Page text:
Oct 13, 2018

Democrats send mixed messages on immigration

New Yorkers gathering to protest in favor of immigration rights. Photo: Erik McGregor/LightRocket via Getty Images

Democrats are generally pro-immigration, but many of the elected officials in the party are wary of saying so because they don't have specific, drawn out policies addressing the flaws in the country's immigration system, Robert Draper writes in N.Y. Times Magazine.

Why it matters: Democratic voters don't reward their candidates for being pro-immigrant, Draper says. Generally their concerns about immigration and policies are placed on hold because it doesn't lead to an immediate benefit.

By the numbers: Immigrants, though essential in an election, are less formidable than other voter bases because some are undocumented.

  • Roughly 22.1 million undocumented immigrants are not eligible to vote,.
  • The country's estimated 27.3 million Latino voters don't consistently turn out to vote either, Draper writes.

Yes, but: Potential candidates are still taking measures to appease voters. Mark Zuckerberg, Laurene Powell Jobs and George Soros have all donated to specific immigration causes such as family reunification.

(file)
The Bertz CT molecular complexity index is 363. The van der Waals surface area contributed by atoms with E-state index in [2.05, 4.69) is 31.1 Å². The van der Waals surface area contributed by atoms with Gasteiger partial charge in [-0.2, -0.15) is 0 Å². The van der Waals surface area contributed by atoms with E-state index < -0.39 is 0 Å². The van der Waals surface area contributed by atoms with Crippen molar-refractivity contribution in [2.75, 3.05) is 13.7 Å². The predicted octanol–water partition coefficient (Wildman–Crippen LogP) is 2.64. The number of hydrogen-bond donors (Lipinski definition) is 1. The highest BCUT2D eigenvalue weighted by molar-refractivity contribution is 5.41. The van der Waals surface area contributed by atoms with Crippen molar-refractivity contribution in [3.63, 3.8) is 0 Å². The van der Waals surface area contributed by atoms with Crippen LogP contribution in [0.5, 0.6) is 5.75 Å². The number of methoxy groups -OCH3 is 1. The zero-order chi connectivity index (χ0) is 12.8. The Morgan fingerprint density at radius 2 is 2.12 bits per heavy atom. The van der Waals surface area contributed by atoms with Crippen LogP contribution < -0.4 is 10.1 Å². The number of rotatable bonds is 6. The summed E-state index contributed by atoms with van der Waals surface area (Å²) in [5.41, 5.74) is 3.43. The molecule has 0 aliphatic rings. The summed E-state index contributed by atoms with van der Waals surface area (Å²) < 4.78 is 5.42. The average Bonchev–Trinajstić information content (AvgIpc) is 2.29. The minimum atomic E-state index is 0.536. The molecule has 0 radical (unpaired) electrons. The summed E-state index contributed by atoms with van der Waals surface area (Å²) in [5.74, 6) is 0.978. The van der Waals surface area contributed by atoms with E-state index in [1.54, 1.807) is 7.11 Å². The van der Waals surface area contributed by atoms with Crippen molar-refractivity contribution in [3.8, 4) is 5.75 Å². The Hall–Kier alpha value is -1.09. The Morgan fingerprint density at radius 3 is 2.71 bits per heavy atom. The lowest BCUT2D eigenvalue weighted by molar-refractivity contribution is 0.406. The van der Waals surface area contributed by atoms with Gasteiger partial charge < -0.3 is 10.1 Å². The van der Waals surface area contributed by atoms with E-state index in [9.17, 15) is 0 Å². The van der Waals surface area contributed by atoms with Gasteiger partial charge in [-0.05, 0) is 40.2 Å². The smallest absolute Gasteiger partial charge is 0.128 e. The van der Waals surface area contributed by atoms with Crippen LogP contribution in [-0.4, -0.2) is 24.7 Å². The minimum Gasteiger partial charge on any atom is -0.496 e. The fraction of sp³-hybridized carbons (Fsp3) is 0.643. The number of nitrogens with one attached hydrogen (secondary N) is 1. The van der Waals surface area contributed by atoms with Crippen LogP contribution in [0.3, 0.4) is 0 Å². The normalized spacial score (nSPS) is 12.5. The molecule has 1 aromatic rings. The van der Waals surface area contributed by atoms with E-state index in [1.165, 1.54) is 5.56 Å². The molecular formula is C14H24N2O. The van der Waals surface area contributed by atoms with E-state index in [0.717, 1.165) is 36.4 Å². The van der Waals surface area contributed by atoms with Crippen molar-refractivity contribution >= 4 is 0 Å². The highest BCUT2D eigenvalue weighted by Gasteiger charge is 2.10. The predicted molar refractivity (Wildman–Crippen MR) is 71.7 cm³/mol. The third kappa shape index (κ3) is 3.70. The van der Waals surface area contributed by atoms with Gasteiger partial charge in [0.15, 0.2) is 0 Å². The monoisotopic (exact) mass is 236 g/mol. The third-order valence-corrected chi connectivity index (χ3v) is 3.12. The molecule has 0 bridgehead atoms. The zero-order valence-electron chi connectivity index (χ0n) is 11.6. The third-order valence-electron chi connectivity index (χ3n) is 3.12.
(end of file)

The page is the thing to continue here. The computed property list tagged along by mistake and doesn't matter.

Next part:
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Trump says he will campaign against Lisa Murkowski after her support for Mattis

Trump with Barr and Meadows outside St. John's Episcopal church in Washington, D.C. on June 1. Photo: Brendan Smialowski/AFP via Getty Images

President Trump tweeted on Thursday that he would endorse "any candidate" with a pulse who runs against Sen. Lisa Murkowski (R-Alaska).

Driving the news: Murkowski said on Thursday that she supported former defense secretary James Mattis' condemnation of Trump over his response to protests in the wake of George Floyd's killing. She described Mattis' statement as "true, honest, necessary and overdue," Politico's Andrew Desiderio reports.

8 hours ago - World

The president vs. the Pentagon

Trump visits Mattis and the Pentagon in 2018. Photo: Brendan Smialowski/AFP via Getty

Over the course of just a few hours, President Trump was rebuffed by the Secretary of Defense over his call for troops in the streets and accused by James Mattis, his former Pentagon chief, of trampling the Constitution for political gain.

Why it matters: Current and former leaders of the U.S. military are drawing a line over Trump's demand for a militarized response to the protests and unrest that have swept the country over the killing of George Floyd by police.

New York Times says Tom Cotton op-ed did not meet standards

Photo: Avalon/Universal Images Group via Getty Images)

A New York Times spokesperson said in a statement Thursday that the paper will be changing its editorial board processes after a Wednesday op-ed by Sen. Tom Cotton (R-Ark.), which called for President Trump to "send in the troops" in order to quell violent protests, failed to meet its standards.

Why it matters: The shift comes after Times employees began a coordinated movement on social media on Wednesday and Thursday that argued that publishing the op-ed put black staff in danger. Cotton wrote that Trump should invoke the Insurrection Act in order to deploy the U.S. military against rioters that have overwhelmed police forces in cities across the country.